July 14, 2015

Biggest loser: Greece, Euro, France, Germany?

Now that Greece and its Eurozone creditors have apparently come to some sort of deal, albeit one that is perhaps even harsher than what was on tap just a month or two ago, the finger-pointing has started.

So, here's my 2 cents worth of fingers.

First, Greece is somewhat a loser. It's a loser not just because of the bad new deal, but because, as just-resigned Finance Minister Yanis Varoufakis claims, Greek Premier Alexis Tsipras was and is exactly what Eurozone leaders have long claimed about him: vacillating and spineless.

So, it's a loser because, unless Syriza replaces him, the Greeks don't have a real option to stand up to the EU. And, Syriza as a party winds up looking like a toothless tiger.

The euro as a currency is somewhat dented, but it's  not too bad a loser.

France? Somewhat a loser. It was the biggest pusher for the creation of the euro as a joint currency after the collapse of the Soviet Union, precisely to restrain German financial hegemony. Françoise Hollande got the EU to paper over France-Germany differences, but it's clear that the big stick of German Iron Chancellor 2.0 Angela Merkel forced France to accept giving Greece as harsh of a deal as it got.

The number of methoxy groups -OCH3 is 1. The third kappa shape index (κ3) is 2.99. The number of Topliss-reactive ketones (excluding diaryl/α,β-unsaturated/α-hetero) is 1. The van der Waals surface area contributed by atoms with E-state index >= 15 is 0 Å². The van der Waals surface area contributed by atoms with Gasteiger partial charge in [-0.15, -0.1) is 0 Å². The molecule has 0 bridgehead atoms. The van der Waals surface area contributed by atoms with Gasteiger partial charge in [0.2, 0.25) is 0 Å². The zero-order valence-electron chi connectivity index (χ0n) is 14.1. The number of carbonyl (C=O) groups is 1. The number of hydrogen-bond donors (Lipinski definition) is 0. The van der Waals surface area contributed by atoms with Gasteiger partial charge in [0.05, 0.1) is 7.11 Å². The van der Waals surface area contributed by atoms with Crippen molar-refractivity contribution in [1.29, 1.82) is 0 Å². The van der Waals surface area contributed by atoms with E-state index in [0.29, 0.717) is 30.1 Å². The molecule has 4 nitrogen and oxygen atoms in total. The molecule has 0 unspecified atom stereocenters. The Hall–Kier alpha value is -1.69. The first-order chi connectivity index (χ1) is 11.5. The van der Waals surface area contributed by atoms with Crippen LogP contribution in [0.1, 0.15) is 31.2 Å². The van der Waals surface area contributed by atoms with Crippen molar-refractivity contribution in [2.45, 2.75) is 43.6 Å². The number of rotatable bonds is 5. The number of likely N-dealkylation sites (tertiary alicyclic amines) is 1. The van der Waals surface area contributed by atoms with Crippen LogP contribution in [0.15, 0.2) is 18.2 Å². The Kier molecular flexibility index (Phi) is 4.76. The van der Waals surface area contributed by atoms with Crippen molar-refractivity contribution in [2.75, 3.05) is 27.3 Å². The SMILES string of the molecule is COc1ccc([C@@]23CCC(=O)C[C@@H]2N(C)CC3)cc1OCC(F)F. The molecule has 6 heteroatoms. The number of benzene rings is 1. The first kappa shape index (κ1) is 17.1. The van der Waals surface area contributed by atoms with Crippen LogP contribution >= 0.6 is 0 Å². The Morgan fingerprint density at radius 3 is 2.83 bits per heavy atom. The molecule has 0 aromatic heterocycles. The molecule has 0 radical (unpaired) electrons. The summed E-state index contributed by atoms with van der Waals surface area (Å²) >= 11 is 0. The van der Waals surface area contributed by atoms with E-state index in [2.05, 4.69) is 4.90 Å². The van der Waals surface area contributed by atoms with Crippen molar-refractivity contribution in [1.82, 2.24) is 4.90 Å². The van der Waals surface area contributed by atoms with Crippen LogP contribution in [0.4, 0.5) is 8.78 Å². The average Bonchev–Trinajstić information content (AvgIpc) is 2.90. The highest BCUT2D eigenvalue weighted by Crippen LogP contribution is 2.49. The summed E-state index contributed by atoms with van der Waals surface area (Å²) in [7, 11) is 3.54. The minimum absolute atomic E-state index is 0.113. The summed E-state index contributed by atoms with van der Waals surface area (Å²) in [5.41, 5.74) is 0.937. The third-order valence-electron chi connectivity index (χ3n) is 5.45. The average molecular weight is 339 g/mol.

Germany? A lot of people are claiming it overplayed its hand. However, the fact that it publicly displayed a card hand of wanting to give Greece a five-year boot shows that Merkel, along with her financial minister, Wolfgang Schäuble, knew exactly how close to the vest to play. And, the fact that other eurozone diplomats wanted to "teach Greece a lesson" only underscore this.

Finally, the whole world is a loser if part of the results of this German-pushed deal force Greece to sell off historic world heritage assets.

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